Mental Health Awareness week 18-24th May 2020

This week is Mental Health Awareness week in the UK.

I've seen a lot of my favourite bloggers and influencers on social media come forward with their stories and it has inspired me to write a post of my own!

It's not a secret that i have anxiety and have suffered a little from depression in the past (hands up if your bored of me talking about it!). 

I feel like I am quite open with talking about what i am/have been through. Some people may view this as repetitive or boring but actually it is SO important to keep awareness at the surface.

For years I was ashamed of admitting to people that i was unhappy for fear of being labelled but now i realise that the best way to work through that sadness and anxiety is to TALK about it - make people aware of what your going through.

Image of me by Tim Steele
My Story - quick notes version!

Ever since i was a child i suffered with anxiety - meeting new people, taking exams, going to parties - even eating in front of people! I have such a vivid memory of being around 5 or 6 years old at my childminder's friends house. She offered me some nuts to eat but because i didn't know the friend I hid behind my childminder's back on the sofa to eat them... no idea why... and ever since then I've been anxious to eat in front of new people! 
Even in my 20's, when i was going on dates, i always insisted on drinks or a coffee until i felt comfortable enough with them... so weird.

I used to get a lot of tummy aches as a kid and my parents, doctors, specialists couldn't figure out why... looking back and talking with my mum, we figured out it was probably anxiety.

I was "OK" from age 18-22, I was in a relationship with my first boyfriend. He had a lot going on in his life that made my issues seem so small - and actually he often pointed that out. So I learnt to bottle things up and stay silent. This made things a lot worse for me when we finally broke up in 2015.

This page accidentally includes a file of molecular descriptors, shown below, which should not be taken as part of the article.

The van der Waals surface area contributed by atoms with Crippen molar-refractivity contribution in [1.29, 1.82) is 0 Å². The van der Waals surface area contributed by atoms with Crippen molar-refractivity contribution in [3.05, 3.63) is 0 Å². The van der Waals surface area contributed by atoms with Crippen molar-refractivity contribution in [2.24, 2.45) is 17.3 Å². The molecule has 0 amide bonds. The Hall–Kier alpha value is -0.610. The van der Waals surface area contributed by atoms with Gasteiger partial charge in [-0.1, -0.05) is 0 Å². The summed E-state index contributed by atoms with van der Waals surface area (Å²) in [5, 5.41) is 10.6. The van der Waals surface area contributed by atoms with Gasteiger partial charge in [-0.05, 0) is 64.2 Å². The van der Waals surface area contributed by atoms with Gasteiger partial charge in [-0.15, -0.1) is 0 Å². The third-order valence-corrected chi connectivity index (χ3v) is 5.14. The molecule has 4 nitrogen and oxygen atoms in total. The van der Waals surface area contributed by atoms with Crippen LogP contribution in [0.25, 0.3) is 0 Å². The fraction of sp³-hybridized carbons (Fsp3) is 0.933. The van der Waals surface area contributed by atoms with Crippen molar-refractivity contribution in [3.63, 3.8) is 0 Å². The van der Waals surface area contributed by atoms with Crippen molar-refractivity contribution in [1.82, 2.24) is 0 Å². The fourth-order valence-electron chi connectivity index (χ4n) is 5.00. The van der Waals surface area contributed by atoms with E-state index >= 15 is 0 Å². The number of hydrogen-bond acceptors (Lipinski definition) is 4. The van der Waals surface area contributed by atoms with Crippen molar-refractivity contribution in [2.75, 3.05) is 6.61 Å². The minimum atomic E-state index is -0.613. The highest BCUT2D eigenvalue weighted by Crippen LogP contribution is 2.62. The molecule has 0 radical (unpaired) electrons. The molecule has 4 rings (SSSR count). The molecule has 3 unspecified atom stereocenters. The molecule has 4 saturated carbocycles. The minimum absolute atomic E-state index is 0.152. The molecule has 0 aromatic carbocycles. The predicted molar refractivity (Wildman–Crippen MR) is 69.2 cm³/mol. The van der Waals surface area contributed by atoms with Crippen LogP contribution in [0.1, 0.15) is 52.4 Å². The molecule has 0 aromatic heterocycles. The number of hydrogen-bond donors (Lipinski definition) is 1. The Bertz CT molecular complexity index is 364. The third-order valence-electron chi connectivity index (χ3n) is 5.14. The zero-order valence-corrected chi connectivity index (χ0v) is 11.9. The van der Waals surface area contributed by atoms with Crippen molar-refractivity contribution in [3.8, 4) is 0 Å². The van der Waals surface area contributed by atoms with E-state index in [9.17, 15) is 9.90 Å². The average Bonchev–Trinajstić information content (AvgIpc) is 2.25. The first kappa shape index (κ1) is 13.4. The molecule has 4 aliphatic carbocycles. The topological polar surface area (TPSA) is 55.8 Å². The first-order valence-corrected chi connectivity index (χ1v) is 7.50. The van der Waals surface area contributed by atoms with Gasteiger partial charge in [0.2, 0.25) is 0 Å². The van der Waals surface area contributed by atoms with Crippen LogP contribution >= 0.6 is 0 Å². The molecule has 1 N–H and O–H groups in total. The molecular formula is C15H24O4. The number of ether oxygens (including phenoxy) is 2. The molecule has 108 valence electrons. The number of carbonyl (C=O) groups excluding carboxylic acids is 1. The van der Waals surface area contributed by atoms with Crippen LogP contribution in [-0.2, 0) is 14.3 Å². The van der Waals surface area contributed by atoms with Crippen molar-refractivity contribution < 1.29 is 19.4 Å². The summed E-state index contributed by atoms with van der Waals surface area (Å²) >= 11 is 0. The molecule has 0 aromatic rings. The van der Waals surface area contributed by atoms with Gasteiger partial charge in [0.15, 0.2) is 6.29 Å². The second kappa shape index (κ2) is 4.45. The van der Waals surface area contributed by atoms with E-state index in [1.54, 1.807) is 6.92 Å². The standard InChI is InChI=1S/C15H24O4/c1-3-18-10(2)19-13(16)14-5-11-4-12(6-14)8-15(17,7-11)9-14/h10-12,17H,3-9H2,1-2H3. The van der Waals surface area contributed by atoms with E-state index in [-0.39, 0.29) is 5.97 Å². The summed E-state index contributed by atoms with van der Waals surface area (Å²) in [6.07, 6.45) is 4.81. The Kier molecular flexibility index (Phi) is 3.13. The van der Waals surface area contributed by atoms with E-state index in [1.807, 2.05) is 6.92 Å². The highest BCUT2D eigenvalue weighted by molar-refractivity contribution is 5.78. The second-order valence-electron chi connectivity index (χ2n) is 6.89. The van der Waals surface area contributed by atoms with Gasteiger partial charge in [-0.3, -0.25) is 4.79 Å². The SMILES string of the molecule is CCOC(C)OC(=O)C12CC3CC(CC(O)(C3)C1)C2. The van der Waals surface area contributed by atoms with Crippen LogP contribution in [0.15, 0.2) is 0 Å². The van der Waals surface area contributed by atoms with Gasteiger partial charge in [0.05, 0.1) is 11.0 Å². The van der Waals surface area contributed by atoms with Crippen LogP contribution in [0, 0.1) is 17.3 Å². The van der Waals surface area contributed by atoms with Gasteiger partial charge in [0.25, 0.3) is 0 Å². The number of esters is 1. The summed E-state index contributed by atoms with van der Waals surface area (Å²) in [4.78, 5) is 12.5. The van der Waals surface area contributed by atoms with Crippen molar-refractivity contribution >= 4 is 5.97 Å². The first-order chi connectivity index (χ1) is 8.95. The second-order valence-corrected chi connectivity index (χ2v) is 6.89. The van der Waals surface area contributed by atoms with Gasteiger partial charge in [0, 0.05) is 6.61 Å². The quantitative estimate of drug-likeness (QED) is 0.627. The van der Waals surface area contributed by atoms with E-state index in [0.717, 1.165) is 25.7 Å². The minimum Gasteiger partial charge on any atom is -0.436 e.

Suddenly i was allowed to feel sad again, and i met people who actually wanted to listen to me. Lottie from "The Tummy Diaries" explained her experience like "flood gates opening" and waves just keep coming. Exactly like it was for me.

Image of me by Tim Steele

This was heightened when my daughter was born. I was low all the time and anxious and emotional about nothing! Just leaving the house took me so long! I didn't want to see my friends, which actually meant i lost touch with a few friends from uni, and became more distant with others. I felt really alone.
I didn't know why i was so sad all the time when i had this beautiful little girl and a supportive fiance. 

Going back to work was really hard as well. As i was so anxious and emotional, readjusting was difficult. I felt helpless, like i needed to be hand held with everything, My confidence in myself was non existent, which led to a breakdown at work that just tipped me over the edge.

It was seeing my fiance upset about me being upset that made me realise I should think about getting some help. I made an appointment with my GP who was so lovely. She told that i wasnt alone and shouldn't feel ashamed. She said it was likely i have a bit of postnatal depression as well as the anxiety and referred me for Cognitive Behavioral Therapy (CBT). 

Doing CBT with my therapist was great - i was able to talk through my issues with a complete stranger. She taught me to open up and talk about things, to shake off the habit i'd learned when i was 18 to bottle things up and to stop thinking that my issues and feelings didn't matter.
She made me realise that I needed to speak up. People are not mind readers and are not going to know whats going on until you tell them. People as a human race are naturally selfish, not in a bad way, but they are not always aware of whats going on with other people until they are told! She even said to me on our first appointment -"you sitting in the waiting room - i would not of guessed you were my next appointment. You, like so many other girls of your generation, dress well, take pride in your appearance etc. I would not have known you were suffering until you had told me."

Photo of me by Gemma Fenlon

What Has Helped:

  • Talking -
    I can definitely recommend CBT. I was adamant that i didn't want to take medication for the depression. There is nothing wrong with it, it's just not what i wanted. I was prescribed a very mild beta blocker to help with symptoms of my anxiety attacks (fast heart beat, light headed, tingly fingers, inability to focus etc) but that's it.